Timing is Everything
On July 11th this year, three staff from UC Botanical Garden at Berkeley pulled to the side of Highway 140 near Savage Trading Post, a historical marker west of Yosemite Valley. Holly Forbes (Curator), Vanessa Handley (Director of Collections and Research), and Clare Loughran (Assistant Curator) had been in the car for some four hours and were eager to get to work collecting seed from the rare Merced clarkia (Clarkia lingulata). Forest Service botanist Joanna Clines graciously provided permission and detailed information about the populations.
Just three days later, several firefighting rigs would pull into the same spot at Savage Trading Post as CalFire used the space to stage firefighting efforts for what became known as the Ferguson Fire. The fire erupted on the night of Friday, July 13th, and wasn’t fully contained by firefighters until over a month and 96,901 acres later. The effects of the fire necessitated the closure of Yosemite National Park from August 3 -14. Two firefighters lost their lives, 19 people were injured, and 10 structures were destroyed. The perimeter of the fire grew quickly well past the Trading Post and the clarkia, but it is still unknown if the only two populations of this species, both precariously located on the margins of Highway 140, were impacted by the flames or firefighting efforts.
The team had great timing, and not just in terms of the fire. They arrived to collect when seed was ripe and ready, with only a few of the plants having already dispersed their seed. While in bloom from May to June, the clarkia’s bright pink petals make it stand out. However, they are decidedly less dramatic when seed-laden; dried out annuals are difficult to discern from its parental species, Mariposa clarkia (Clarkia biloba), which also occurs in the area (a rare example of sympatric speciation!). So, six weeks earlier, UCBG staff had been joined by three US Fish and Wildlife Service (USFWS) staff from the Sacramento office to flag 170 individual plants in each of the two populations, making sure that even in their undramatic state they could be found. Between flagging and collection times, Dr. Alison Colwell, Assistant Rare Plant Botanist for the California Native Plant Society, checked in on the populations from time to time to see how the seed was maturing. She let the UCBG team know when the time for collection had come.
Their previous preparations helped the UCBG make quick work of the two populations, collecting seed from 122 individuals of one and 164 of the other in just a few hours before the long drive back to Berkeley. Quick does not mean easy. The collection was hazardous, collecting on a rocky roadside where car debris from recent accidents and rockslides are a semi-regular occurrence. The steep, rocky habitat made it difficult to collect evenly across the population. But they got what they could, and plan to bulk the seed in their nursery soon.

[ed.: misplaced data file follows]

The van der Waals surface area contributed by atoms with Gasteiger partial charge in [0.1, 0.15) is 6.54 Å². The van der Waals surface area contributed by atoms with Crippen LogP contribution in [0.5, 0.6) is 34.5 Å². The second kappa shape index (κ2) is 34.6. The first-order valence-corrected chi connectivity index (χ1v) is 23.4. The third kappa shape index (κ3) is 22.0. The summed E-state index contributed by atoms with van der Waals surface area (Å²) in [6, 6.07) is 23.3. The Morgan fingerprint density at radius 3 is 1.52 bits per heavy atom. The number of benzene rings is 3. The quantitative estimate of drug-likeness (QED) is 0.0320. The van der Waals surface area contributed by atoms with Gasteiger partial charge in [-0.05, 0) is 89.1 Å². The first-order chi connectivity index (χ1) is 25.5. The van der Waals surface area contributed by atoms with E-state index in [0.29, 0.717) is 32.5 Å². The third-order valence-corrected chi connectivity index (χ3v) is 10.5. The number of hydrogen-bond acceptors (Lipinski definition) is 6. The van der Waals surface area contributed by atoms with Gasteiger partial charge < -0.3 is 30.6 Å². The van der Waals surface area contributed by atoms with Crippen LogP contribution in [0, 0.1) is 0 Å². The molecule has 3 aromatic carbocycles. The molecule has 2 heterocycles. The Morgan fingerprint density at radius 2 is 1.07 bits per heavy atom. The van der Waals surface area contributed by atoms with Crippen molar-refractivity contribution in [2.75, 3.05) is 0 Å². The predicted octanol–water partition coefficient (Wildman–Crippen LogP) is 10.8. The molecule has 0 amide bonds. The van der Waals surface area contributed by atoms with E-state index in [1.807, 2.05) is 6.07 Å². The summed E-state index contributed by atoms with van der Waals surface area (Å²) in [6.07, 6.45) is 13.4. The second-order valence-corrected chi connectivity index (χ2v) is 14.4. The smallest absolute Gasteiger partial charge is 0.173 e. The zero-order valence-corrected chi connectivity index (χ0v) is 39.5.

The two populations are separated at this time by a massive rock slide that closed Highway 140 for weeks, and necessitated the building of a single lane road on the opposite side of the Merced River and the erection of two one-lane bridges to bypass the destroyed road.
When Holly initially heard about the fire, she immediately thought of the clarkia – the uncollected seed of many still waving in the air, attached to the dry remains of the annual plants. Though the population should weather the fire well, the opportunity to collect would have been lost had the team not collected when they did – the road was closed for weeks after the collection and seed would have dispersed. It’s strange to think of a fire raging through an area you had just been walking through, of fire trucks and a swarm of firefighters occupying the space you had just been. But, for Holly, it was also a relief to know they had already secured seeds of the Merced clarkia.
Merced clarkia is just one of six clarkia species getting help from UCBG with their current USFWS project (coordinated by Valary Bloom and Josh Hull, USFWS Sacramento Office). The USFWS is funding their effort to conserve and increase the seed of clarkia species that are, as yet, not on the federal endangered species list, but are declining. Merced clarkia is threatened by big catastrophic events like fire and landslides, as well as poor road-side management – having been hit hard by roadside herbicide treatment a couple of decades ago. Other species are also susceptible to similar random events and other threats. All the targeted clarkias are to be maintained in conservation seed collections, along maternal lines (per CPC’s standards), and bulked to ensure there is enough seed to use when needed.
Having seed ready when it’s needed is, after all, what it’s all about. The Ferguson Fire is a good reminder of the importance of making conservation collections as soon as you can to make sure seed is obtained. Timing a seed collection can be difficult in general, but you never know when your target population may become inaccessible or even destroyed by any number of possible events.